TOKYO, Japan, April 15 – He is known as ‘Thai Messi’ and grew up idolizing Diego Maradona. Today, Chanathip Songkrasin is making a name for himself after joining one of the top clubs in Asia.
The 159-centimeter (five-foot-two) attacking midfielder is a hero in Thailand, where he captains the national team and advertises everything from credit cards to energy drinks.
Now the 28-year-old is breaking new ground after a January move to Japanese champions Kawasaki Frontale, who have won the J-League four times in the past five years.
Chanathip, also known as ‘Jay’ in his home country, is keen to show football-mad Thai fans that he can live up to their expectations.
“Soccer is a popular sport around the world and it’s very popular in Thailand as well,” he told AFP.
“The fans gave me the nickname ‘Messi’ and it’s a great honour, but Messi is a world famous player, the best in the world.
“I can’t be like Messi, but I’m happy to be called like that.”
Chanathip was born in central Thailand and first learned football from his father, a huge fan of Argentine legend Maradona.
His father showed him videos of the great midfielder and encouraged his son to copy his stunning tricks and dynamic dribbling.
Chanathip made his Thai league debut in 2012 and had a trial with German side Hamburg, before qualifying for Japanese side Consadole Sapporo in 2017.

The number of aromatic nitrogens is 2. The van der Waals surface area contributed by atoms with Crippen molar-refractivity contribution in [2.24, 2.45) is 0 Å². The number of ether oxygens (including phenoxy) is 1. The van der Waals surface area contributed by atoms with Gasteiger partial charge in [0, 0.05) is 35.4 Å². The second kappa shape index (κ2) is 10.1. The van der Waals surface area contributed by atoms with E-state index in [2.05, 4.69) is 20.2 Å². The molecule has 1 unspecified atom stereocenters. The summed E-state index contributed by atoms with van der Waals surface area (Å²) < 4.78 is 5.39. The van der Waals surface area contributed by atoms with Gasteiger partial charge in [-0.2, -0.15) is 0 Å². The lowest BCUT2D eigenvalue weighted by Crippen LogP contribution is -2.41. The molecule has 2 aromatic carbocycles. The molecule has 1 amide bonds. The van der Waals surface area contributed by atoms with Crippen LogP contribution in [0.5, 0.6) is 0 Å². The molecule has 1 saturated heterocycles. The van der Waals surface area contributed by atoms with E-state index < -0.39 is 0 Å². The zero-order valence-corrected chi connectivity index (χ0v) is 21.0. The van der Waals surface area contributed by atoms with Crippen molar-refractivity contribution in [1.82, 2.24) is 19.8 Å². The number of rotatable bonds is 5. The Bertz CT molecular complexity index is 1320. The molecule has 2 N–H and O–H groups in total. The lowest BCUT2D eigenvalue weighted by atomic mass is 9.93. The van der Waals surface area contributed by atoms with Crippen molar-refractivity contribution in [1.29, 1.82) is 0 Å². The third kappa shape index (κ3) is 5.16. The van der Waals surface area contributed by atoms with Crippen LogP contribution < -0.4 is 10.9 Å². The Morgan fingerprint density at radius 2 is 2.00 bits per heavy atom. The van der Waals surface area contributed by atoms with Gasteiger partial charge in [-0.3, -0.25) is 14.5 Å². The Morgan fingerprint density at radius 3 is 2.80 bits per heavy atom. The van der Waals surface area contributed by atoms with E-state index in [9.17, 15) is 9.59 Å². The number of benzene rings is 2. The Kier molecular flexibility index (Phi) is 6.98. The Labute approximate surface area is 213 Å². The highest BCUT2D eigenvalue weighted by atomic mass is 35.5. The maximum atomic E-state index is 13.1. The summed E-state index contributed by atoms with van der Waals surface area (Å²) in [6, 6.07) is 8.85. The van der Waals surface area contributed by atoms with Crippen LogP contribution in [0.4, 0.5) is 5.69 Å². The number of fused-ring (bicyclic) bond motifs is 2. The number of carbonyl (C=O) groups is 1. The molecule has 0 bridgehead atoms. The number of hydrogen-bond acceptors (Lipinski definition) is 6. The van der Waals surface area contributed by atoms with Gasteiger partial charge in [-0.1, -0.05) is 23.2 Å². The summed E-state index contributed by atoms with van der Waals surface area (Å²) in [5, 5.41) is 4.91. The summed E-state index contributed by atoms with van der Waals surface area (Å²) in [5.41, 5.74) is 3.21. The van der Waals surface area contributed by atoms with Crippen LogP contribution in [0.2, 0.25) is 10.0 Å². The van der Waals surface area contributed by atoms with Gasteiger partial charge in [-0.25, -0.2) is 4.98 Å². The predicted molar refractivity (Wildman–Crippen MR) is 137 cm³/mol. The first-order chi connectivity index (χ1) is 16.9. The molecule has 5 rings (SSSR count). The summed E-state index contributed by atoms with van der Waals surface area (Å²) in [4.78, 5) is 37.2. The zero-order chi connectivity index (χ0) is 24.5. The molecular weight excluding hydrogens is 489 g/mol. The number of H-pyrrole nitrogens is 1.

He spent four and a half years with the Northern team, scoring 15 goals in 123 games, before joining Frontale this year for a J-League record transfer fee estimated at just under $4 million.
Now he’s pulling the strings from midfield for Japan’s top club and helped Frontale top the J-League table 10 games into the new season.
“I’ve been able to have a few games under my belt since I joined Frontale and to be honest I’ve had good times and bad times,” he said.
“I’m still getting used to my teammates and my bonding game with them could be better. I have to keep adapting and showing what I can do.
– ‘Professional mentality’ –
Chanathip says he struggled when he first joined the J-League, but “his imagination and vision grew” after almost five years in Japan.
He believes the J-League is a higher level than many European leagues and would like to see more Thai players follow in its footsteps by moving abroad.
“It seems disrespectful to say you can’t compare the Thai league and the J-League, but you really can’t,” he said.
“A lot of J-League players have a professional mentality and it’s been that way for a long time. It’s very difficult to compare the two.”
Chanathip says he is not “technically or physically ready” to play in Europe, but he has a lot of ambitions to fulfill in Asian club football.
Frontale has dominated the J-League for the past five years but is yet to win the AFC Champions League.
They will try to remedy the situation when this season’s group stage kicks off on Friday, with South Korea’s Ulsan Hyundai drawing, China’s Guangzhou and Malaysia’s Johor Darul Ta’zim.
Chanathip thinks Frontale, who never made it past the quarter-finals, is good enough to finally win the Asian title.
“When you look at the kind of football we play, winning the trophy is the goal and I think we are capable of doing that,” he said.
Chanathip will focus on his national team this summer when Thailand play their qualifiers in June for next summer’s Asian Cup.
The ‘War Elephants’ will face Uzbekistan, Maldives and Sri Lanka in a round robin and are desperate not to miss out after failing to reach the final round of the 2022 World Cup qualifiers.
Chanathip is confident his team will qualify for the Asian Cup final in China next year.
“As a player, if you think you can’t pass then it’s all over,” he said.
“I think we can do it.”